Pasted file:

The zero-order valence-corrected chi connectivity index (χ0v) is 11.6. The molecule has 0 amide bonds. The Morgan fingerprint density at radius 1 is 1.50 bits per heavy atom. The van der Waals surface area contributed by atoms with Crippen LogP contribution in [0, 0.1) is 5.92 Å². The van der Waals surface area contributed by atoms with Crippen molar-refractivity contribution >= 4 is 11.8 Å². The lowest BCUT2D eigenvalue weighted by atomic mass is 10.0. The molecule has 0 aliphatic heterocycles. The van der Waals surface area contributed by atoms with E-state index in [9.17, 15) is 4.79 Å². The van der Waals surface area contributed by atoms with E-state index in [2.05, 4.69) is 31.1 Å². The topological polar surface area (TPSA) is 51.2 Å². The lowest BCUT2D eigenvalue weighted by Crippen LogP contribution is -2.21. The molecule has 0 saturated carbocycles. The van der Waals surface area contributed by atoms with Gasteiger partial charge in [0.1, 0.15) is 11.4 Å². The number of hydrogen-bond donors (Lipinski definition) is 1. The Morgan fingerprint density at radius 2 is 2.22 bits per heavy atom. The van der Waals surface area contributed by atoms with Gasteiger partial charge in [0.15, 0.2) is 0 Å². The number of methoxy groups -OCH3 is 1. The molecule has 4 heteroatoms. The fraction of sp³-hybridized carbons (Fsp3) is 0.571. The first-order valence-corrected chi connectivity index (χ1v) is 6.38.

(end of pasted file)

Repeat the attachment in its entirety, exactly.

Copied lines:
The zero-order valence-corrected chi connectivity index (χ0v) is 11.6. The molecule has 0 amide bonds. The Morgan fingerprint density at radius 1 is 1.50 bits per heavy atom. The van der Waals surface area contributed by atoms with Crippen LogP contribution in [0, 0.1) is 5.92 Å². The van der Waals surface area contributed by atoms with Crippen molar-refractivity contribution >= 4 is 11.8 Å². The lowest BCUT2D eigenvalue weighted by atomic mass is 10.0. The molecule has 0 aliphatic heterocycles. The van der Waals surface area contributed by atoms with E-state index in [9.17, 15) is 4.79 Å². The van der Waals surface area contributed by atoms with E-state index in [2.05, 4.69) is 31.1 Å². The topological polar surface area (TPSA) is 51.2 Å². The lowest BCUT2D eigenvalue weighted by Crippen LogP contribution is -2.21. The molecule has 0 saturated carbocycles. The van der Waals surface area contributed by atoms with Gasteiger partial charge in [0.1, 0.15) is 11.4 Å². The number of hydrogen-bond donors (Lipinski definition) is 1. The Morgan fingerprint density at radius 2 is 2.22 bits per heavy atom. The van der Waals surface area contributed by atoms with Gasteiger partial charge in [0.15, 0.2) is 0 Å². The number of methoxy groups -OCH3 is 1. The molecule has 4 heteroatoms. The fraction of sp³-hybridized carbons (Fsp3) is 0.571. The first-order valence-corrected chi connectivity index (χ1v) is 6.38.